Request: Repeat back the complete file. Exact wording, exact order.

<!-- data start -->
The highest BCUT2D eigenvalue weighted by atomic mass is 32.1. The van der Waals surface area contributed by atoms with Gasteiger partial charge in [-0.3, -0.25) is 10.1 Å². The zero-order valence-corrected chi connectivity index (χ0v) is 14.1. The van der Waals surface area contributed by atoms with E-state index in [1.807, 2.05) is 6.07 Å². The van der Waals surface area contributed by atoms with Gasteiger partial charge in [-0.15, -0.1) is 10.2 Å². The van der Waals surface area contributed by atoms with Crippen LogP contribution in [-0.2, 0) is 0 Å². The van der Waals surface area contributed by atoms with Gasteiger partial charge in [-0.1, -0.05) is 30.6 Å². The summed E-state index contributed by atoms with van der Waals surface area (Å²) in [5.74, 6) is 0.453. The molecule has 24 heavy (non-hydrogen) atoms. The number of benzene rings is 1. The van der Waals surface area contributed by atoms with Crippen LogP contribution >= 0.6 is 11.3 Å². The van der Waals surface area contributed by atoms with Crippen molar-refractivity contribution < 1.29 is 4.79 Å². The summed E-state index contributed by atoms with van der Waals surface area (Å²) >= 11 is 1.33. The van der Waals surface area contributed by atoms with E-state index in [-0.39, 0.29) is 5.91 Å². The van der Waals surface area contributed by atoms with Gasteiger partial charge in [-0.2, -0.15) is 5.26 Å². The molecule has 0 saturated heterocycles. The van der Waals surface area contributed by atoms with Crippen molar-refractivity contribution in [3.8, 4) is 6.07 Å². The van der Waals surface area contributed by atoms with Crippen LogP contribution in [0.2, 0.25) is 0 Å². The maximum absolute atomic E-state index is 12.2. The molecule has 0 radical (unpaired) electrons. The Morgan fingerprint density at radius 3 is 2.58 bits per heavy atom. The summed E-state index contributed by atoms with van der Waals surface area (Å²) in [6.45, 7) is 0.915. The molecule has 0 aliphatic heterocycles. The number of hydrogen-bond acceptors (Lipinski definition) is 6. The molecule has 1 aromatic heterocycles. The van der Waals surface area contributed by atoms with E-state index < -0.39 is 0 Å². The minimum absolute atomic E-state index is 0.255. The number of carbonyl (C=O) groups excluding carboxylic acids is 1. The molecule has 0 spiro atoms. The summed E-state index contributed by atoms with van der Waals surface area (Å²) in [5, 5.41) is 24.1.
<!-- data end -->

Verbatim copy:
The highest BCUT2D eigenvalue weighted by atomic mass is 32.1. The van der Waals surface area contributed by atoms with Gasteiger partial charge in [-0.3, -0.25) is 10.1 Å². The zero-order valence-corrected chi connectivity index (χ0v) is 14.1. The van der Waals surface area contributed by atoms with E-state index in [1.807, 2.05) is 6.07 Å². The van der Waals surface area contributed by atoms with Gasteiger partial charge in [-0.15, -0.1) is 10.2 Å². The van der Waals surface area contributed by atoms with Crippen LogP contribution in [-0.2, 0) is 0 Å². The van der Waals surface area contributed by atoms with Gasteiger partial charge in [-0.1, -0.05) is 30.6 Å². The summed E-state index contributed by atoms with van der Waals surface area (Å²) in [5.74, 6) is 0.453. The molecule has 24 heavy (non-hydrogen) atoms. The number of benzene rings is 1. The van der Waals surface area contributed by atoms with Crippen LogP contribution >= 0.6 is 11.3 Å². The van der Waals surface area contributed by atoms with Crippen molar-refractivity contribution < 1.29 is 4.79 Å². The summed E-state index contributed by atoms with van der Waals surface area (Å²) >= 11 is 1.33. The van der Waals surface area contributed by atoms with E-state index in [-0.39, 0.29) is 5.91 Å². The van der Waals surface area contributed by atoms with Gasteiger partial charge in [-0.2, -0.15) is 5.26 Å². The molecule has 0 saturated heterocycles. The van der Waals surface area contributed by atoms with Crippen molar-refractivity contribution in [3.8, 4) is 6.07 Å². The van der Waals surface area contributed by atoms with Crippen LogP contribution in [0.2, 0.25) is 0 Å². The maximum absolute atomic E-state index is 12.2. The molecule has 0 radical (unpaired) electrons. The Morgan fingerprint density at radius 3 is 2.58 bits per heavy atom. The summed E-state index contributed by atoms with van der Waals surface area (Å²) in [6.45, 7) is 0.915. The molecule has 0 aliphatic heterocycles. The number of hydrogen-bond acceptors (Lipinski definition) is 6. The molecule has 1 aromatic heterocycles. The van der Waals surface area contributed by atoms with E-state index < -0.39 is 0 Å². The minimum absolute atomic E-state index is 0.255. The number of carbonyl (C=O) groups excluding carboxylic acids is 1. The molecule has 0 spiro atoms. The summed E-state index contributed by atoms with van der Waals surface area (Å²) in [5, 5.41) is 24.1.